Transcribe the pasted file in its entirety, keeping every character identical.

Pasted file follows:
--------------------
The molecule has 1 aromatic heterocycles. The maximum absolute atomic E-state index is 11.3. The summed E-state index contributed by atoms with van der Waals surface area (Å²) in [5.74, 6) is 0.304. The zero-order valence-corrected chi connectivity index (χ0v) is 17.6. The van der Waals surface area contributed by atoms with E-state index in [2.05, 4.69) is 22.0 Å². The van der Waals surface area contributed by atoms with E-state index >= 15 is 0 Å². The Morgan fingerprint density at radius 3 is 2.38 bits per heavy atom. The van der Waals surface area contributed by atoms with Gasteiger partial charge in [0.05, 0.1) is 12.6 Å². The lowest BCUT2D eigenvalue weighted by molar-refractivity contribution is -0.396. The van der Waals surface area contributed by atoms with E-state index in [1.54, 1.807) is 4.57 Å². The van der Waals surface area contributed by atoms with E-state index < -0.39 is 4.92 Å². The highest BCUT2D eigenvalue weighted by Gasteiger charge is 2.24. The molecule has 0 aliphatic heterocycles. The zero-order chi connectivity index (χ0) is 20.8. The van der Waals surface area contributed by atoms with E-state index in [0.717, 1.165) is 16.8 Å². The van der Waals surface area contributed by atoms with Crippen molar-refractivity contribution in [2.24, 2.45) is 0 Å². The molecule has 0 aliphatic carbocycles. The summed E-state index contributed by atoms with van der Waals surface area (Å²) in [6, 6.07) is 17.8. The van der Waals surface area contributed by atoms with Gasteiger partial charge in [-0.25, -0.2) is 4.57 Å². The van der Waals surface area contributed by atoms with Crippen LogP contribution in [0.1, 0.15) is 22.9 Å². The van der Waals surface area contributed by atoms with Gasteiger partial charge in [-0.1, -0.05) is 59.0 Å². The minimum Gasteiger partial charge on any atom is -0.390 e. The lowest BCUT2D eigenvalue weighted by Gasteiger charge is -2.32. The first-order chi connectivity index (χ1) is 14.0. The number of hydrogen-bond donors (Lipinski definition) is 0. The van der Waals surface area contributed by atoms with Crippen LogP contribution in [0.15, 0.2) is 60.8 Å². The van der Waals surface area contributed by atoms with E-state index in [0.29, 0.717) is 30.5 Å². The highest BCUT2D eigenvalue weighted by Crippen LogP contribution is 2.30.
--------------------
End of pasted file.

The molecule has 1 aromatic heterocycles. The maximum absolute atomic E-state index is 11.3. The summed E-state index contributed by atoms with van der Waals surface area (Å²) in [5.74, 6) is 0.304. The zero-order valence-corrected chi connectivity index (χ0v) is 17.6. The van der Waals surface area contributed by atoms with E-state index in [2.05, 4.69) is 22.0 Å². The van der Waals surface area contributed by atoms with E-state index >= 15 is 0 Å². The Morgan fingerprint density at radius 3 is 2.38 bits per heavy atom. The van der Waals surface area contributed by atoms with Gasteiger partial charge in [0.05, 0.1) is 12.6 Å². The lowest BCUT2D eigenvalue weighted by molar-refractivity contribution is -0.396. The van der Waals surface area contributed by atoms with E-state index in [1.54, 1.807) is 4.57 Å². The van der Waals surface area contributed by atoms with E-state index < -0.39 is 4.92 Å². The highest BCUT2D eigenvalue weighted by Gasteiger charge is 2.24. The molecule has 0 aliphatic heterocycles. The zero-order chi connectivity index (χ0) is 20.8. The van der Waals surface area contributed by atoms with E-state index in [0.717, 1.165) is 16.8 Å². The van der Waals surface area contributed by atoms with Crippen molar-refractivity contribution in [2.24, 2.45) is 0 Å². The molecule has 0 aliphatic carbocycles. The summed E-state index contributed by atoms with van der Waals surface area (Å²) in [6, 6.07) is 17.8. The van der Waals surface area contributed by atoms with Gasteiger partial charge in [-0.25, -0.2) is 4.57 Å². The van der Waals surface area contributed by atoms with Crippen LogP contribution in [0.1, 0.15) is 22.9 Å². The van der Waals surface area contributed by atoms with Gasteiger partial charge in [-0.1, -0.05) is 59.0 Å². The minimum Gasteiger partial charge on any atom is -0.390 e. The lowest BCUT2D eigenvalue weighted by Gasteiger charge is -2.32. The first-order chi connectivity index (χ1) is 14.0. The number of hydrogen-bond donors (Lipinski definition) is 0. The van der Waals surface area contributed by atoms with Crippen LogP contribution in [0.15, 0.2) is 60.8 Å². The van der Waals surface area contributed by atoms with E-state index in [0.29, 0.717) is 30.5 Å². The highest BCUT2D eigenvalue weighted by Crippen LogP contribution is 2.30.